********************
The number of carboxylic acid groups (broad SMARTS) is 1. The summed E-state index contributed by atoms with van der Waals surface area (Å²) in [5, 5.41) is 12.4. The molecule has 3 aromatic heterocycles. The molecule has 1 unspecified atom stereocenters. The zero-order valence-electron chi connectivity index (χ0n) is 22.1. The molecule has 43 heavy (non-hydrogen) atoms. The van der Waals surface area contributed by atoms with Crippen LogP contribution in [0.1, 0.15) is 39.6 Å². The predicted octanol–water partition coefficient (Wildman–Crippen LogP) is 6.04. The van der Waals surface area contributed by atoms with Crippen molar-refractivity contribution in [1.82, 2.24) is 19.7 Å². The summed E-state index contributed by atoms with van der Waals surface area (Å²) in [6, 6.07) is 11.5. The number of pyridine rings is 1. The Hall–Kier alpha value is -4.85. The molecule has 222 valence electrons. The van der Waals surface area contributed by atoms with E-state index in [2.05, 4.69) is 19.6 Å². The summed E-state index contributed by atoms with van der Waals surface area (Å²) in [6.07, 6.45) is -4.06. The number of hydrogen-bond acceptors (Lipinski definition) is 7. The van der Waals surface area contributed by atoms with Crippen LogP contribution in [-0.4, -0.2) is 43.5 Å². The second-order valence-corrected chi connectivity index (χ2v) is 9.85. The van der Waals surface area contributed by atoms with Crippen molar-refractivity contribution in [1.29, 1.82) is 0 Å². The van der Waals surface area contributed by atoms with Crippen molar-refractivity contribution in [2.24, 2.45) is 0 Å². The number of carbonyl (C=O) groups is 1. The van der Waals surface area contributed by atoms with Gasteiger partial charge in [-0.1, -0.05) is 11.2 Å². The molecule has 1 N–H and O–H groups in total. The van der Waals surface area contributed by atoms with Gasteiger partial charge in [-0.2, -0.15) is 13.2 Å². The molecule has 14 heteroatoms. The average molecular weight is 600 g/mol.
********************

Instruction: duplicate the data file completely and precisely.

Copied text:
The number of carboxylic acid groups (broad SMARTS) is 1. The summed E-state index contributed by atoms with van der Waals surface area (Å²) in [5, 5.41) is 12.4. The molecule has 3 aromatic heterocycles. The molecule has 1 unspecified atom stereocenters. The zero-order valence-electron chi connectivity index (χ0n) is 22.1. The molecule has 43 heavy (non-hydrogen) atoms. The van der Waals surface area contributed by atoms with Crippen LogP contribution in [0.1, 0.15) is 39.6 Å². The predicted octanol–water partition coefficient (Wildman–Crippen LogP) is 6.04. The van der Waals surface area contributed by atoms with Crippen molar-refractivity contribution in [1.82, 2.24) is 19.7 Å². The summed E-state index contributed by atoms with van der Waals surface area (Å²) in [6, 6.07) is 11.5. The number of pyridine rings is 1. The Hall–Kier alpha value is -4.85. The molecule has 222 valence electrons. The van der Waals surface area contributed by atoms with E-state index in [2.05, 4.69) is 19.6 Å². The summed E-state index contributed by atoms with van der Waals surface area (Å²) in [6.07, 6.45) is -4.06. The number of hydrogen-bond acceptors (Lipinski definition) is 7. The van der Waals surface area contributed by atoms with Crippen LogP contribution in [-0.4, -0.2) is 43.5 Å². The second-order valence-corrected chi connectivity index (χ2v) is 9.85. The van der Waals surface area contributed by atoms with Crippen molar-refractivity contribution in [1.29, 1.82) is 0 Å². The van der Waals surface area contributed by atoms with Crippen molar-refractivity contribution in [2.24, 2.45) is 0 Å². The number of carbonyl (C=O) groups is 1. The van der Waals surface area contributed by atoms with Gasteiger partial charge in [-0.1, -0.05) is 11.2 Å². The molecule has 1 N–H and O–H groups in total. The van der Waals surface area contributed by atoms with Gasteiger partial charge in [-0.2, -0.15) is 13.2 Å². The molecule has 14 heteroatoms. The average molecular weight is 600 g/mol.